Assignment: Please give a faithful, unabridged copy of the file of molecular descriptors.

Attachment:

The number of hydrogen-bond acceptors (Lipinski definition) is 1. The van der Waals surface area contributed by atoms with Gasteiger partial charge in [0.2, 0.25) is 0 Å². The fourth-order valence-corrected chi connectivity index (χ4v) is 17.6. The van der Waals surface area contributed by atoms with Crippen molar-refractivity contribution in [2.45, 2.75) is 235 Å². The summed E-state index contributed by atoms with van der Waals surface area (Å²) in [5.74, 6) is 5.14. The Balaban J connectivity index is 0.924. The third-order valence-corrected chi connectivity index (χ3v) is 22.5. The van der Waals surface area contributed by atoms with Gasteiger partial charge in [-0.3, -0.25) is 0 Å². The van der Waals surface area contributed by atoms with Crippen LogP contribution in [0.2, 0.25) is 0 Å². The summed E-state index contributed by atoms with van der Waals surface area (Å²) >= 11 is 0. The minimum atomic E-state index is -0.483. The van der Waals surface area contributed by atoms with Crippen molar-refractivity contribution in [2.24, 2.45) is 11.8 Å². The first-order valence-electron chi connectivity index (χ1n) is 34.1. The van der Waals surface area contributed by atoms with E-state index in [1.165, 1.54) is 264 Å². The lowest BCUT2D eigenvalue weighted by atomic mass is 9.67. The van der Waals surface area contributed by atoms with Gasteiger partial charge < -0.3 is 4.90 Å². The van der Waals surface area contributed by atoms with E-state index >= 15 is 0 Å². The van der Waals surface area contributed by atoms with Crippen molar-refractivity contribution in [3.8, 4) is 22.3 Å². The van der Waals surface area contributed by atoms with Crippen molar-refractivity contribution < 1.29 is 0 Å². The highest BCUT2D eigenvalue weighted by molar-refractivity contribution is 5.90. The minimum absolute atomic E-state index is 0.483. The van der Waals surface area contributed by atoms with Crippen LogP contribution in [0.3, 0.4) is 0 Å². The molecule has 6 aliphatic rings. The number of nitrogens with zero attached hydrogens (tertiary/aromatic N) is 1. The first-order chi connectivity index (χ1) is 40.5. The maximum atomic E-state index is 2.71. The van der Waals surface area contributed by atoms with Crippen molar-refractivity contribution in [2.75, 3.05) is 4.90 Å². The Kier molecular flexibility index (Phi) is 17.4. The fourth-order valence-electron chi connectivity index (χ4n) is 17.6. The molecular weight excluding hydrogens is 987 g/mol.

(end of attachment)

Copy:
The number of hydrogen-bond acceptors (Lipinski definition) is 1. The van der Waals surface area contributed by atoms with Gasteiger partial charge in [0.2, 0.25) is 0 Å². The fourth-order valence-corrected chi connectivity index (χ4v) is 17.6. The van der Waals surface area contributed by atoms with Crippen molar-refractivity contribution in [2.45, 2.75) is 235 Å². The summed E-state index contributed by atoms with van der Waals surface area (Å²) in [5.74, 6) is 5.14. The Balaban J connectivity index is 0.924. The third-order valence-corrected chi connectivity index (χ3v) is 22.5. The van der Waals surface area contributed by atoms with Gasteiger partial charge in [-0.3, -0.25) is 0 Å². The van der Waals surface area contributed by atoms with Crippen LogP contribution in [0.2, 0.25) is 0 Å². The summed E-state index contributed by atoms with van der Waals surface area (Å²) >= 11 is 0. The minimum atomic E-state index is -0.483. The van der Waals surface area contributed by atoms with Crippen molar-refractivity contribution in [2.24, 2.45) is 11.8 Å². The first-order valence-electron chi connectivity index (χ1n) is 34.1. The van der Waals surface area contributed by atoms with E-state index in [1.165, 1.54) is 264 Å². The lowest BCUT2D eigenvalue weighted by atomic mass is 9.67. The van der Waals surface area contributed by atoms with Gasteiger partial charge < -0.3 is 4.90 Å². The van der Waals surface area contributed by atoms with E-state index >= 15 is 0 Å². The van der Waals surface area contributed by atoms with Crippen molar-refractivity contribution in [3.8, 4) is 22.3 Å². The van der Waals surface area contributed by atoms with Crippen molar-refractivity contribution < 1.29 is 0 Å². The highest BCUT2D eigenvalue weighted by molar-refractivity contribution is 5.90. The minimum absolute atomic E-state index is 0.483. The van der Waals surface area contributed by atoms with Crippen LogP contribution in [0.3, 0.4) is 0 Å². The molecule has 6 aliphatic rings. The number of nitrogens with zero attached hydrogens (tertiary/aromatic N) is 1. The first-order chi connectivity index (χ1) is 40.5. The maximum atomic E-state index is 2.71. The van der Waals surface area contributed by atoms with Crippen molar-refractivity contribution in [2.75, 3.05) is 4.90 Å². The Kier molecular flexibility index (Phi) is 17.4. The fourth-order valence-electron chi connectivity index (χ4n) is 17.6. The molecular weight excluding hydrogens is 987 g/mol.